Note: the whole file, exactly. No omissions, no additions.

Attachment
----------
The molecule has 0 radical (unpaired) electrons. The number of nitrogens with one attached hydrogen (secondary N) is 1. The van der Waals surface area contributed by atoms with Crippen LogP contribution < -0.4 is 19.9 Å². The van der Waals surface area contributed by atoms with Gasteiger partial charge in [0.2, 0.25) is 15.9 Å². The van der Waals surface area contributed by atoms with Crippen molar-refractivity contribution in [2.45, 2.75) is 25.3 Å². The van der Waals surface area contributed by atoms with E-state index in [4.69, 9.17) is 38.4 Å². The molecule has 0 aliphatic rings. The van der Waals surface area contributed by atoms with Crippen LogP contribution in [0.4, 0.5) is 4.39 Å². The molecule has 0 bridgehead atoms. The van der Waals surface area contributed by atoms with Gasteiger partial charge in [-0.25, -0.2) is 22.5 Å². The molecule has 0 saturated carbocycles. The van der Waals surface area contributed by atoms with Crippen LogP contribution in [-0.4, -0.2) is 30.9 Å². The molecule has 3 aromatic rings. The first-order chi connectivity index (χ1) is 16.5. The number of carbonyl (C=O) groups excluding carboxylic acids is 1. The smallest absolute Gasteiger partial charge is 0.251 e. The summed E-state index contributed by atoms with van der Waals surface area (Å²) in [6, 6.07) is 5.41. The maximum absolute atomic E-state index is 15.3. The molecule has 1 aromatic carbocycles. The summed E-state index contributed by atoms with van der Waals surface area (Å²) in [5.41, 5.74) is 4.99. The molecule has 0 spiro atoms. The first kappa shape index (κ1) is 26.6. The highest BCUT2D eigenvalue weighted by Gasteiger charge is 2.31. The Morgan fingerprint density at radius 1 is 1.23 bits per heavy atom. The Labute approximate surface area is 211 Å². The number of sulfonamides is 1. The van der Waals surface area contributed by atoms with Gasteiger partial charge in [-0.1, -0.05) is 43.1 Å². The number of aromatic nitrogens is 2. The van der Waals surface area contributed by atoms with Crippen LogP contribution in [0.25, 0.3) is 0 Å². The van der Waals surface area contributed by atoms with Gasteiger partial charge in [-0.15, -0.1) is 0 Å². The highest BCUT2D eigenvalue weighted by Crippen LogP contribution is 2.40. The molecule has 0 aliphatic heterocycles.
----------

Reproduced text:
The molecule has 0 radical (unpaired) electrons. The number of nitrogens with one attached hydrogen (secondary N) is 1. The van der Waals surface area contributed by atoms with Crippen LogP contribution < -0.4 is 19.9 Å². The van der Waals surface area contributed by atoms with Gasteiger partial charge in [0.2, 0.25) is 15.9 Å². The van der Waals surface area contributed by atoms with Crippen molar-refractivity contribution in [2.45, 2.75) is 25.3 Å². The van der Waals surface area contributed by atoms with E-state index in [4.69, 9.17) is 38.4 Å². The molecule has 0 aliphatic rings. The van der Waals surface area contributed by atoms with Crippen LogP contribution in [0.4, 0.5) is 4.39 Å². The molecule has 0 bridgehead atoms. The van der Waals surface area contributed by atoms with Gasteiger partial charge in [-0.25, -0.2) is 22.5 Å². The molecule has 0 saturated carbocycles. The van der Waals surface area contributed by atoms with Crippen LogP contribution in [-0.4, -0.2) is 30.9 Å². The molecule has 3 aromatic rings. The first-order chi connectivity index (χ1) is 16.5. The number of carbonyl (C=O) groups excluding carboxylic acids is 1. The smallest absolute Gasteiger partial charge is 0.251 e. The summed E-state index contributed by atoms with van der Waals surface area (Å²) in [6, 6.07) is 5.41. The maximum absolute atomic E-state index is 15.3. The molecule has 1 aromatic carbocycles. The summed E-state index contributed by atoms with van der Waals surface area (Å²) in [5.41, 5.74) is 4.99. The molecule has 0 spiro atoms. The first kappa shape index (κ1) is 26.6. The highest BCUT2D eigenvalue weighted by Gasteiger charge is 2.31. The Morgan fingerprint density at radius 1 is 1.23 bits per heavy atom. The Labute approximate surface area is 211 Å². The number of sulfonamides is 1. The van der Waals surface area contributed by atoms with Gasteiger partial charge in [-0.1, -0.05) is 43.1 Å². The number of aromatic nitrogens is 2. The van der Waals surface area contributed by atoms with Crippen LogP contribution in [0.25, 0.3) is 0 Å². The van der Waals surface area contributed by atoms with Gasteiger partial charge in [-0.15, -0.1) is 0 Å². The highest BCUT2D eigenvalue weighted by Crippen LogP contribution is 2.40. The molecule has 0 aliphatic heterocycles.